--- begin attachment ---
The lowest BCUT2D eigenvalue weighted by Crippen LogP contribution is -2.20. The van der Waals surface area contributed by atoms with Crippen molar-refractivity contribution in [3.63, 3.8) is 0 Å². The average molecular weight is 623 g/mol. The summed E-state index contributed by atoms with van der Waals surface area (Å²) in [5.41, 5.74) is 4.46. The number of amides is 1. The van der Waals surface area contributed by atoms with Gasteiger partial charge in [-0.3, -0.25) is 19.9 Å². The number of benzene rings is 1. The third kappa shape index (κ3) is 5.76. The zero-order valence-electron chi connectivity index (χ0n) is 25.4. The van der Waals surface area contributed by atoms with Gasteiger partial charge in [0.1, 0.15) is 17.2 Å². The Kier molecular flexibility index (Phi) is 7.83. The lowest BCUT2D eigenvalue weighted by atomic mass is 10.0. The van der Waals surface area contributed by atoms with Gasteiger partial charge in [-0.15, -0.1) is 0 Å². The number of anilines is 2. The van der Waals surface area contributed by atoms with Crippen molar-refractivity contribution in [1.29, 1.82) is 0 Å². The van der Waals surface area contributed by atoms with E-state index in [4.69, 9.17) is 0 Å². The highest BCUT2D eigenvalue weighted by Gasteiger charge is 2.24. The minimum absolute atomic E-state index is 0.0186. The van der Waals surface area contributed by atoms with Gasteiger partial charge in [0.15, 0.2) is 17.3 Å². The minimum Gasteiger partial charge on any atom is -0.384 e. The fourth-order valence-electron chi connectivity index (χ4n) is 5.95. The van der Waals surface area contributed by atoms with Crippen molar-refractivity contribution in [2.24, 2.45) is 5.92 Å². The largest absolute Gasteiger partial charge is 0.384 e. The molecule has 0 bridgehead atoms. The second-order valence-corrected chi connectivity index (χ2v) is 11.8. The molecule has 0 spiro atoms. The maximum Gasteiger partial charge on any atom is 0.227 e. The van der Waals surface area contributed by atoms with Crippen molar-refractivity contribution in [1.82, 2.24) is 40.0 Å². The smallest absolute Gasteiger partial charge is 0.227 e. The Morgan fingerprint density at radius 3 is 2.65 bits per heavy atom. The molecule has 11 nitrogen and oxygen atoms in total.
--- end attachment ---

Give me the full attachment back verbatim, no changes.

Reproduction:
The lowest BCUT2D eigenvalue weighted by Crippen LogP contribution is -2.20. The van der Waals surface area contributed by atoms with Crippen molar-refractivity contribution in [3.63, 3.8) is 0 Å². The average molecular weight is 623 g/mol. The summed E-state index contributed by atoms with van der Waals surface area (Å²) in [5.41, 5.74) is 4.46. The number of amides is 1. The van der Waals surface area contributed by atoms with Gasteiger partial charge in [-0.3, -0.25) is 19.9 Å². The number of benzene rings is 1. The third kappa shape index (κ3) is 5.76. The zero-order valence-electron chi connectivity index (χ0n) is 25.4. The van der Waals surface area contributed by atoms with Gasteiger partial charge in [0.1, 0.15) is 17.2 Å². The Kier molecular flexibility index (Phi) is 7.83. The lowest BCUT2D eigenvalue weighted by atomic mass is 10.0. The van der Waals surface area contributed by atoms with Gasteiger partial charge in [-0.15, -0.1) is 0 Å². The number of anilines is 2. The van der Waals surface area contributed by atoms with Crippen molar-refractivity contribution in [1.29, 1.82) is 0 Å². The van der Waals surface area contributed by atoms with E-state index in [4.69, 9.17) is 0 Å². The highest BCUT2D eigenvalue weighted by Gasteiger charge is 2.24. The minimum absolute atomic E-state index is 0.0186. The van der Waals surface area contributed by atoms with Gasteiger partial charge in [0.15, 0.2) is 17.3 Å². The minimum Gasteiger partial charge on any atom is -0.384 e. The fourth-order valence-electron chi connectivity index (χ4n) is 5.95. The van der Waals surface area contributed by atoms with Crippen molar-refractivity contribution in [2.24, 2.45) is 5.92 Å². The largest absolute Gasteiger partial charge is 0.384 e. The molecule has 0 bridgehead atoms. The second-order valence-corrected chi connectivity index (χ2v) is 11.8. The molecule has 0 spiro atoms. The maximum Gasteiger partial charge on any atom is 0.227 e. The van der Waals surface area contributed by atoms with Crippen molar-refractivity contribution in [1.82, 2.24) is 40.0 Å². The smallest absolute Gasteiger partial charge is 0.227 e. The Morgan fingerprint density at radius 3 is 2.65 bits per heavy atom. The molecule has 11 nitrogen and oxygen atoms in total.